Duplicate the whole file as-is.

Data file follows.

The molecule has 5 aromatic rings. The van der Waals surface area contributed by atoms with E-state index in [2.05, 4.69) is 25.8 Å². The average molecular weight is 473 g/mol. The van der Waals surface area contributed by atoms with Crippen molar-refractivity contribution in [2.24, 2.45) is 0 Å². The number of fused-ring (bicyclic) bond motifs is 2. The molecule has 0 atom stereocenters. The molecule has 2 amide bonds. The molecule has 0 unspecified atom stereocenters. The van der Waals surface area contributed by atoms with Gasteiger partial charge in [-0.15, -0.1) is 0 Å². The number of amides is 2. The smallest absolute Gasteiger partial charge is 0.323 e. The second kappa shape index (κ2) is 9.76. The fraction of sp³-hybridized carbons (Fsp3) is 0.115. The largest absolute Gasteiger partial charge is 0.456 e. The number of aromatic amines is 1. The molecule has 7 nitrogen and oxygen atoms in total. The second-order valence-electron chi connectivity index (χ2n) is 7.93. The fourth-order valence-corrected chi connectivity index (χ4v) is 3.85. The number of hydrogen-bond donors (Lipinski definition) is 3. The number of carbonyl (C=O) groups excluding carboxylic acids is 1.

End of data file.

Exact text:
The molecule has 5 aromatic rings. The van der Waals surface area contributed by atoms with E-state index in [2.05, 4.69) is 25.8 Å². The average molecular weight is 473 g/mol. The van der Waals surface area contributed by atoms with Crippen molar-refractivity contribution in [2.24, 2.45) is 0 Å². The number of fused-ring (bicyclic) bond motifs is 2. The molecule has 0 atom stereocenters. The molecule has 2 amide bonds. The molecule has 0 unspecified atom stereocenters. The van der Waals surface area contributed by atoms with Gasteiger partial charge in [-0.15, -0.1) is 0 Å². The number of amides is 2. The smallest absolute Gasteiger partial charge is 0.323 e. The second kappa shape index (κ2) is 9.76. The fraction of sp³-hybridized carbons (Fsp3) is 0.115. The largest absolute Gasteiger partial charge is 0.456 e. The number of aromatic amines is 1. The molecule has 7 nitrogen and oxygen atoms in total. The second-order valence-electron chi connectivity index (χ2n) is 7.93. The fourth-order valence-corrected chi connectivity index (χ4v) is 3.85. The number of hydrogen-bond donors (Lipinski definition) is 3. The number of carbonyl (C=O) groups excluding carboxylic acids is 1.